Research Paper Volume 12, Issue 8 pp 6667—6679
Ultraconserved element uc.333 increases insulin sensitivity by binding to miR-223
- 1 Peking University Fifth School of Clinical Medicine, Beijing, China
- 2 The Key Laboratory of Geriatrics, Beijing Institute of Geriatrics, Beijing Hospital, National Center of Gerontology, National Health Commission, Institute of Geriatric Medicine, Chinese Academy of Medical Sciences, Beijing, China
Received: November 25, 2019 Accepted: March 3, 2020 Published: April 17, 2020https://doi.org/10.18632/aging.103020
How to Cite
Copyright © 2020 Zhang et al. This is an open-access article distributed under the terms of the Creative Commons Attribution License (CC BY 3.0), which permits unrestricted use, distribution, and reproduction in any medium, provided the original author and source are credited.
Insulin resistance (IR) contributes to diabetes and aging. Ultraconserved elements (UCEs) are a class of long noncoding RNAs (lncRNAs) that are 100% conserved in humans, mice, and rats. We identified the lncRNA uc.333 using an lncRNA microarray and then used quantitative real-time polymerase chain reaction to analyze its expression in the livers of nonalcoholic fatty liver disease (NAFLD) patients, db/db mice, high-fat diet–fed mice, IL-6-treated mice, and TNF-α-treated mice. The underlying mechanisms of uc.333 in IR were investigated using fluorescence in situ hybridization, Western blot, and miRNA microarray analyses. The results revealed that uc.333 expression was decreased in liver tissues from NAFLD patients and treated mice. Furthermore, overexpression of uc.333 decreased IR, whereas knocking down uc.333 increased IR. We also confirmed that uc.333 binds to miR-223 and that the levels of miR-223 were increased in the livers of patients and treated mice. These findings showed that uc.333 improves IR by binding to miR-223; thus, uc.333 may be a useful target for the treatment and prevention of IR.
Insulin resistance (IR) is a leading cause of more than 90% all diagnosed cases of diabetes and metabolic syndromes [1, 2]. It is a major contributor to a series of pathogenesis reactions, including atherosclerosis, hypertension, alcoholic fatty liver disease (AFLD), and nonalcoholic fatty liver disease (NAFLD) [1, 3]. IR is an epidemic condition prevalent worldwide and has been shown to strongly correlate with the inflammatory factors that cause abnormal glucose metabolism in hepatocytes and vessel walls,  thereby leading to liver injury and atherosclerosis [5, 6].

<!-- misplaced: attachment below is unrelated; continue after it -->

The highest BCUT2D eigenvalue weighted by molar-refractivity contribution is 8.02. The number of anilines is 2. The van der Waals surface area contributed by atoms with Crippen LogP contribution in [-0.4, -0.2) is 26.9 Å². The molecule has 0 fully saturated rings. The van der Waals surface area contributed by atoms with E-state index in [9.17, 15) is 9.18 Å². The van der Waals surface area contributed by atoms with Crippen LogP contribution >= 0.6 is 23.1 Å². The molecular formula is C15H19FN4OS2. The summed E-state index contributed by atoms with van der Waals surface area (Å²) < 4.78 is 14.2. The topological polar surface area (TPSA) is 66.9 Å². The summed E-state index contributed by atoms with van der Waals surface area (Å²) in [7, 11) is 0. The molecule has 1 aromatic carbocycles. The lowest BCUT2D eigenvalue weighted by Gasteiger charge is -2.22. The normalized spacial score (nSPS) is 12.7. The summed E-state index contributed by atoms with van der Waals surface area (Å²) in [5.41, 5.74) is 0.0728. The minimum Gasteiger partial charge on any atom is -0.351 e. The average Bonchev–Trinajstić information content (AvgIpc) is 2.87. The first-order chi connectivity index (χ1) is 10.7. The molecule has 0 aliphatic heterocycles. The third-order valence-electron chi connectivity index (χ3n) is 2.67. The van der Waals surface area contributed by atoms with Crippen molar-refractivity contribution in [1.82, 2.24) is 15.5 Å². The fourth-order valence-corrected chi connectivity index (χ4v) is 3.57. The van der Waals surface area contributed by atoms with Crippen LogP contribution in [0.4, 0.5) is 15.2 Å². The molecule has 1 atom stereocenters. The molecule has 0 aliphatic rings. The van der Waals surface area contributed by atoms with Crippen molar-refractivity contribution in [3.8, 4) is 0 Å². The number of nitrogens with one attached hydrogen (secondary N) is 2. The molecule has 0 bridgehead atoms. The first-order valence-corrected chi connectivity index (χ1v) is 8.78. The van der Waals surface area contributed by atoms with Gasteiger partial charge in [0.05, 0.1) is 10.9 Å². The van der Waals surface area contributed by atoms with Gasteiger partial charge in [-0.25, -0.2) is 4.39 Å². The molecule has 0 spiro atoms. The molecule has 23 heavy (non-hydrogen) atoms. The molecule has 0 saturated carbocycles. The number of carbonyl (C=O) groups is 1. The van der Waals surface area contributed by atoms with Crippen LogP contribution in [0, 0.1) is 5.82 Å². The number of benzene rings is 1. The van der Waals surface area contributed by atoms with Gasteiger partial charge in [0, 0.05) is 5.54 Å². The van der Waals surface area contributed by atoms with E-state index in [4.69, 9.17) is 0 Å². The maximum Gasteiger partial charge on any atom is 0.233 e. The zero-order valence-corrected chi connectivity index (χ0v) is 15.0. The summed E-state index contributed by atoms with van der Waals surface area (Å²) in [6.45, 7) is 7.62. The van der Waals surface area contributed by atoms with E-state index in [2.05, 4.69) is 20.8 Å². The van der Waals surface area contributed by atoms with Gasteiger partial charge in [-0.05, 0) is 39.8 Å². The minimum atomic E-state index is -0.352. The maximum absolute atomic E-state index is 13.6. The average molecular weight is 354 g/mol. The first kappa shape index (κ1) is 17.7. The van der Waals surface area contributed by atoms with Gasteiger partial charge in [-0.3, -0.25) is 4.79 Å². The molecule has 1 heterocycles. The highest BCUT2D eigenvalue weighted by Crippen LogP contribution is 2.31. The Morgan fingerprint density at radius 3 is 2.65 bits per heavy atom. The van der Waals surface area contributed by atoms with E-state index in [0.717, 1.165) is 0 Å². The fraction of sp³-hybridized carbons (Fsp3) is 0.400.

Emerging evidence shows that long noncoding RNAs (LncRNAs) regulate IR . Among LncRNAs, the ultraconserved noncoding RNAs (ucRNAs), termed ultraconserved elements (UCEs), include 481 members and transcribe across the human, mouse, and rat genomes with 100% conservation. They are frequently located in gene fragile sites and cancer-associated genomic regions [8, 9]. Abnormal expression of ucRNAs is widely identified in many types of tumors [10, 11]. For example, uc.416 promotes the progression of gastric cancer . Additionally, our previous study demonstrated that aberrant expression of UCR372 (uc.372) in the livers of NAFLD patients regulated hepatic steatosis through the inhibition of miR-195/miR-4668 maturation. However, the function of ucRNAs in IR is still unclear .
In this study, we demonstrate how uc.333 works and regulates IR in the livers of NAFLD patients and experimental animals. This study is the first to determine the expression and functional role of uc.333 in IR and describes the role ucRNAs play in IR progression.
The level of uc.333 was reduced in the livers of the high-fat diet (HFD)-fed mice and db/db mice
To assess transcribed ultraconserved regions (T-UCRs), we profiled lncRNA expression using a microarray with liver tissue from NAFLD patients and controls. The findings from lncRNA-wide expression profiling identified 8 ucRNAs, which represented 1.6% of all ucRNAs analyzed, whose expression was aberrantly decreased by ~4.9- to ~45.4-fold in the livers of NAFLD patients compared with those of controls.
We then verified the expression of the 8 T-UCRs using real-time polymerase chain reaction (PCR) in the liver tissues of db/db mice and controls, and uc.186, uc.252, uc.333, uc.418, uc.419, uc.366, and uc.420 were confirmed to be significantly downregulated (Figure 1A). To determine whether these T-UCRs were specifically altered metabolically or affected only because of the diabetic condition, we tested T-UCR expression in the livers of HFD-fed mice and found that the levels of uc.333, uc.420, and uc.418 were decreased in the livers of the HFD-fed mice compared with chow-diet mice and, specifically, uc.333 was decreased the most in both the db/db and HFD mice (Figure 1B). Hence, we focused on uc.333 for further study, noting that it is a part-exonic UCR located on chromosome 11 with 273 nt in the human genome.
Figure 1. The level of uc.333 was reduced in the livers of the HFD-fed mice and db/db mice. (A) Expression of ucRNAs in the liver of db/db mice analyzed using real-time PCR (n = 6). (B) Expression of ucRNAs in the liver of HFD-fed mice analyzed using real-time PCR (n = 6). (C) Expression of uc.333 in liver of 10-week-old mice injected with IL-6 16 μg /mL and TNF-α 16 μg /mL for 7 days. (D) Expression of uc.333 in HepG2 cells induced with 20 nM TNF-α and 20 nM IL-6. Data are mean ± SEM; *P < 0.05; **P < 0.01; ***P < 0.001 vs. control group (Student’s t test).